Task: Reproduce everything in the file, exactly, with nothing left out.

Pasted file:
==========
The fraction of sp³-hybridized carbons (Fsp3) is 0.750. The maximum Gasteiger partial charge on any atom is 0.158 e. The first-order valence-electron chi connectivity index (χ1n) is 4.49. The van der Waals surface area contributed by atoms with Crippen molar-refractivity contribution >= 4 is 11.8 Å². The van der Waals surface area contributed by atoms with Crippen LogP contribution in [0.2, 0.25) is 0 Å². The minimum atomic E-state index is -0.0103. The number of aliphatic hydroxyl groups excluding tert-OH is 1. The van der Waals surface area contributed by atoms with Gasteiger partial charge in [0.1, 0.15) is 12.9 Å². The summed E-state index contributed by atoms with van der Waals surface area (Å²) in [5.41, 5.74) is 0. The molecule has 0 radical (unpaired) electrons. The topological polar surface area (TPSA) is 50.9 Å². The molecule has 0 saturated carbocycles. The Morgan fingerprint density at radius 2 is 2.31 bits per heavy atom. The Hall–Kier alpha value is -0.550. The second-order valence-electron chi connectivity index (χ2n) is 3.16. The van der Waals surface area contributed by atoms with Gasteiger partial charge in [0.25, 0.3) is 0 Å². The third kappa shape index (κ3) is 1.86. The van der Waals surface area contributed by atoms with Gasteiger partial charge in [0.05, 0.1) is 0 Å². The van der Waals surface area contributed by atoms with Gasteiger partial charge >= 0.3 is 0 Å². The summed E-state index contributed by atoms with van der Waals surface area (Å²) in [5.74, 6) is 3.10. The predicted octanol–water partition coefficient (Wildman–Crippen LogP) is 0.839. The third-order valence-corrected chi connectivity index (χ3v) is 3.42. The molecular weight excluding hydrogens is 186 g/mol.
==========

The fraction of sp³-hybridized carbons (Fsp3) is 0.750. The maximum Gasteiger partial charge on any atom is 0.158 e. The first-order valence-electron chi connectivity index (χ1n) is 4.49. The van der Waals surface area contributed by atoms with Crippen molar-refractivity contribution >= 4 is 11.8 Å². The van der Waals surface area contributed by atoms with Crippen LogP contribution in [0.2, 0.25) is 0 Å². The minimum atomic E-state index is -0.0103. The number of aliphatic hydroxyl groups excluding tert-OH is 1. The van der Waals surface area contributed by atoms with Gasteiger partial charge in [0.1, 0.15) is 12.9 Å². The summed E-state index contributed by atoms with van der Waals surface area (Å²) in [5.41, 5.74) is 0. The molecule has 0 radical (unpaired) electrons. The topological polar surface area (TPSA) is 50.9 Å². The molecule has 0 saturated carbocycles. The Morgan fingerprint density at radius 2 is 2.31 bits per heavy atom. The Hall–Kier alpha value is -0.550. The second-order valence-electron chi connectivity index (χ2n) is 3.16. The van der Waals surface area contributed by atoms with Gasteiger partial charge in [0.25, 0.3) is 0 Å². The third kappa shape index (κ3) is 1.86. The van der Waals surface area contributed by atoms with Gasteiger partial charge in [0.05, 0.1) is 0 Å². The van der Waals surface area contributed by atoms with Gasteiger partial charge >= 0.3 is 0 Å². The summed E-state index contributed by atoms with van der Waals surface area (Å²) in [5.74, 6) is 3.10. The predicted octanol–water partition coefficient (Wildman–Crippen LogP) is 0.839. The third-order valence-corrected chi connectivity index (χ3v) is 3.42. The molecular weight excluding hydrogens is 186 g/mol.